I was halfway through my turn from the right lane on the Post Road into the parking lot when I noticed the car heading for the same entrance from the left lane of oncoming traffic. Clearly, I had the right of way: I was on the same side of the road as the lot, and I was making a right turn.

But in terms of fairness, had he already started his move before me? Had I not noticed him? Ah, whatever. There's probably only going to be one parking spot left -- and guess who's getting there first?

And so it goes at the Starbucks parking lot.

To be clear, I'm talking about the Starbucks near the Sherwood Diner, not the one near Main Street and the Saugatuck River. I'm sure that one has its own parking etiquette issues, but I'll leave that discussion to a downtown regular.

The parking situation at my Starbucks was sketchy even before the Winter of Never-Ending Snow and Ice. There was always the question: Was it cheating to come in from Wakenor Road, creating two-way traffic, and a free-for-all? I don't think so. I don't recall seeing arrows indicating a right way or a wrong way, but then again, I haven't been able to see actual pavement in months.

Now, though, with the plows piling the snow ever higher and higher, and with some parking spots totally eliminated, you've got ... bumper-car chaos. And moral dilemmas galore.

For instance, once you enter the lot, and you don't see a space right away, do you keep on moving through, exit, and come back and try again -- or do you sit and wait for the guy leaving the building to reach his car, blocking all those waiting behind you? Me? I cut my teeth in the alternate-side-of-the-street parking jungle of Manhattan. When you see someone heading to a car with his or her keys out, you follow that person, and you don't move till they've pulled out. All that honking behind you be damned. That spot is yours. If you politely move on, the impatient person who was honking gets the spot. How is that fair?

What about alongside the Starbucks building, with all those NO PARKING signs? Yeah, right. That's been a non-issue ever since the snow started. Simply not enough room without those spots. Sure, you have to be a good parallel parker. And you have to step out of your car into deep snow. But when's the last time you ever left your house without wearing boots around here?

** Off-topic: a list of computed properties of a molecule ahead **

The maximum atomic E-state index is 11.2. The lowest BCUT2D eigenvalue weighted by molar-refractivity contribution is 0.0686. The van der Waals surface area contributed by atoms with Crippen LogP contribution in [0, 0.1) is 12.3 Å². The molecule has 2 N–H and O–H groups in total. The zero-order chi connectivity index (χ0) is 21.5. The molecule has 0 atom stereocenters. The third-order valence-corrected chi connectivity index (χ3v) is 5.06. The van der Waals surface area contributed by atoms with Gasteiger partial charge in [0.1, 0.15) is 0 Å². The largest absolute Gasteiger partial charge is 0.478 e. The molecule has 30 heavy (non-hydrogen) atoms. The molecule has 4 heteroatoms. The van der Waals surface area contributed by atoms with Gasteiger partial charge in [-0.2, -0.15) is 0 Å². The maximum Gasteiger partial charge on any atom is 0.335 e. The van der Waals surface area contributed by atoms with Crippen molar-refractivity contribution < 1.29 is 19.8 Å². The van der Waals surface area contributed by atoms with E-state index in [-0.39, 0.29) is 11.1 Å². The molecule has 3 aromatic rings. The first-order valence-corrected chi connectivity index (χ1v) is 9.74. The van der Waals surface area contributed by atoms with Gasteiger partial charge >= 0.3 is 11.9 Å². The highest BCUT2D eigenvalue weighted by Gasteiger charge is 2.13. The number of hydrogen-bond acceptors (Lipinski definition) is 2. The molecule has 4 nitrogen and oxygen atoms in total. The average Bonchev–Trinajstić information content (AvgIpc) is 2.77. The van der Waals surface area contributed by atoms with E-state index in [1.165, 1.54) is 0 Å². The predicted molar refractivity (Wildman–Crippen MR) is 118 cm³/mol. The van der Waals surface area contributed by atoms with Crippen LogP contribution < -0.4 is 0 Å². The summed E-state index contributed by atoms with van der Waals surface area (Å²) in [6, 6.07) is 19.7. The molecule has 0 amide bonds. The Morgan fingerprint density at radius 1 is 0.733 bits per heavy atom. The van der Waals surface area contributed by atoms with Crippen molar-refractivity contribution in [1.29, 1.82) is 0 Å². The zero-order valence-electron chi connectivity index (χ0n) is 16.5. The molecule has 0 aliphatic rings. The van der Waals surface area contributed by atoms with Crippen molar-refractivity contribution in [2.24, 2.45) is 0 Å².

What about the handicapped spot right by the front door? Just kidding. Wouldn't touch that. I'm not that bad.

And the Patio.com reserved spaces across the road? I'll be a law-abiding citizen my first pass through the Starbucks lot. I'll pull out on Wakenor, turn left on the Post Road, left again into the lot, and give it another try. But if I fail a second time ...

How about creating a new spot where one doesn't really exist -- like in a snowbank? Absolutely! That's why God invented Jeep Wranglers! You know those commercials that show Jeeps climbing mountains and arriving at a cliff where only red-tailed hawks have been before? Come on! Jeeps were made for tight spots in the Starbucks parking lot!

The ethical questions don't end in the lot, of course. I get to the front door about five steps ahead of a woman and her teen-aged daughter. Normally, I'd hold the door open, step aside, let the two of them enter before me, and then follow them in. But that means I'm now two places behind them in line -- and God knows what they're about to order. So then there's Plan B: Walk through the door, and hold it open behind you. You've still been moderately polite . . . but haven't lost your place.

And speaking of ethical dilemmas, the idea for this column actually came from my friend Jim from the dog park. Do I give him credit? Yeah, why not? It's not like I'm giving up a parking space.

Hank Herman is a Westport writer, and "The Home Team" appears every other Friday. You can keep up with him on his "Beagle Man" blog -- http://blog.ctnews.com/beagleman/ -- and on Twitter @BeagleManHank. He may be reached at DoubleH50@gmail.com.